Photo Credit: SCA Svenska Cellulosa Aktiebolaget
If resumes and cover letters are meant to be about the employer’s needs, when is it your turn to make the job search about you? At the start of your search, you have the opportunity to identify your preferred employers and target your search strategies toward those organizations. But the question you should be asking yourself is how do you identify a preferred employer? What makes one organization better than another?
Here are some things to look for as you go through your potential employer checklist:
Where/how you work– In the global, digital economy, the idea of working 9-5 in one specific location is becoming less and less practical. Telecommuting and flex work hours may allow you to live father away from the office if you don’t have to travel there on a daily basis. Check on the employer’s HR page to see if telecommuting and flexing hours is a standard practice, and if it’s important to you then make sure you discuss it before signing on.
Training – Training is important, and I’m not talking about new employee orientation. Employers are increasingly recognizing that employees need continuing development to stay engaged in the company, and industry. Does your potential employer offer you opportunities for continuing education? Do they have in-house training? Tuition subsidies? Conference reimbursement? Mentoring? The more that your current or potential employer offers, the better. It means that they are willing to make an investment in their employees and in return, they will expect you to continue to grow and share your new skills or knowledge with others.
Turnover – Does the employer have high turnover? If so, find out why. Organizations like Costco have an exceedingly low employee turnover because of the work environment and the fact that they pay better than the going rate. Happy employees don’t leave, so if staffers are heading out the doors in a mass exodus you need to find out why before venturing into that territory.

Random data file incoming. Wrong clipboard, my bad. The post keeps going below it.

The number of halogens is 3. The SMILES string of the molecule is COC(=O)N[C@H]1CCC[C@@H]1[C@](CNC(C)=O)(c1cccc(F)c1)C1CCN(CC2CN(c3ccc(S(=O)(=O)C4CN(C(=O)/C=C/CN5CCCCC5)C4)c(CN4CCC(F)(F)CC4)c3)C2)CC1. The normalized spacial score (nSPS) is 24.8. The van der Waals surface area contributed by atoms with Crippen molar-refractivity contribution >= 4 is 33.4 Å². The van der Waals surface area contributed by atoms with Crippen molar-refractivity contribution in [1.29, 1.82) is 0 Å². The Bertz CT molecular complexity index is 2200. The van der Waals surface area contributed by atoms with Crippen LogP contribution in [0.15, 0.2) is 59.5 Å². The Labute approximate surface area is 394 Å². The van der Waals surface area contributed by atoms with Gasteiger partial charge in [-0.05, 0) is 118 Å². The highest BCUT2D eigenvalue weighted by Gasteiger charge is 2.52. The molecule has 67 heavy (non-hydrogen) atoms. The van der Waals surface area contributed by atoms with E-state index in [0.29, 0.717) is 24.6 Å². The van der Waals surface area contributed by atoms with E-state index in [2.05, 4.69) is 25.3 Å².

Culture – Read through the corporate mission statement, values, and reviews on sites like Glassdoor, and don’t underestimate the value of informational interviews with former employees to get a sense of the organization’s culture (check out your LinkedIn network for potential contacts). Does it fit with the environment and ethos you want? Great. Have questions? Ask before you commit yourself to make sure that the organization will fit with what you are looking for in this next phase of your career.
Benefits – I’m not talking about medical, though that’s important too. What I’m talking about here are things like topping up maternity leave, extended leave for caring for family members, scholarships for children attending post-secondary training, pet insurance (yes, some companies offer this to their employees who might be pet-parents)… These are just some of the types of additional benefits that you want to look for in an organization where you will conceivably be for 3-5 years or more.
So what’s on your list for your preferred employer? Email me at firstname.lastname@example.org or join in the conversation on LinkedIn.